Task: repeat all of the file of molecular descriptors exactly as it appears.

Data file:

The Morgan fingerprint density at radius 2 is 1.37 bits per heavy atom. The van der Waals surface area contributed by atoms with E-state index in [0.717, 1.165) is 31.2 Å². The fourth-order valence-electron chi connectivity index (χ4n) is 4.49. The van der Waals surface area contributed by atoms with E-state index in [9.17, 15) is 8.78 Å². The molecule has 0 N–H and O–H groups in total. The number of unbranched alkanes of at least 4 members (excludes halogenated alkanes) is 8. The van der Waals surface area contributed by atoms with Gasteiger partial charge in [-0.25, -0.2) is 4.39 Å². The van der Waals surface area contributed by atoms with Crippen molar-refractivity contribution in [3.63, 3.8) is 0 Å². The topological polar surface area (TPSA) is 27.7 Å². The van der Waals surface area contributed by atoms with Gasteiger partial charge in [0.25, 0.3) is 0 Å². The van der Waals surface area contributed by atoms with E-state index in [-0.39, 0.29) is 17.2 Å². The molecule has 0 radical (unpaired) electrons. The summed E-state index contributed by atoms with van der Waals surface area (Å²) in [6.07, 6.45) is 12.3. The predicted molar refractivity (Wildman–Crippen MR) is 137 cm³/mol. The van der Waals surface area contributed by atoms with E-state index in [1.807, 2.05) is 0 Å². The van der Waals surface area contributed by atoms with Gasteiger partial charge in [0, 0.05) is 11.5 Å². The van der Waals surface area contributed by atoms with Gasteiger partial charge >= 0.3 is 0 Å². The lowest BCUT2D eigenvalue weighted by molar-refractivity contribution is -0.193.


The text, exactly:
The Morgan fingerprint density at radius 2 is 1.37 bits per heavy atom. The van der Waals surface area contributed by atoms with E-state index in [0.717, 1.165) is 31.2 Å². The fourth-order valence-electron chi connectivity index (χ4n) is 4.49. The van der Waals surface area contributed by atoms with E-state index in [9.17, 15) is 8.78 Å². The molecule has 0 N–H and O–H groups in total. The number of unbranched alkanes of at least 4 members (excludes halogenated alkanes) is 8. The van der Waals surface area contributed by atoms with Gasteiger partial charge in [-0.25, -0.2) is 4.39 Å². The van der Waals surface area contributed by atoms with Crippen molar-refractivity contribution in [3.63, 3.8) is 0 Å². The topological polar surface area (TPSA) is 27.7 Å². The van der Waals surface area contributed by atoms with Gasteiger partial charge in [0.25, 0.3) is 0 Å². The van der Waals surface area contributed by atoms with E-state index in [-0.39, 0.29) is 17.2 Å². The molecule has 0 radical (unpaired) electrons. The summed E-state index contributed by atoms with van der Waals surface area (Å²) in [6.07, 6.45) is 12.3. The predicted molar refractivity (Wildman–Crippen MR) is 137 cm³/mol. The van der Waals surface area contributed by atoms with E-state index in [1.807, 2.05) is 0 Å². The van der Waals surface area contributed by atoms with Gasteiger partial charge in [0, 0.05) is 11.5 Å². The van der Waals surface area contributed by atoms with Gasteiger partial charge >= 0.3 is 0 Å². The lowest BCUT2D eigenvalue weighted by molar-refractivity contribution is -0.193.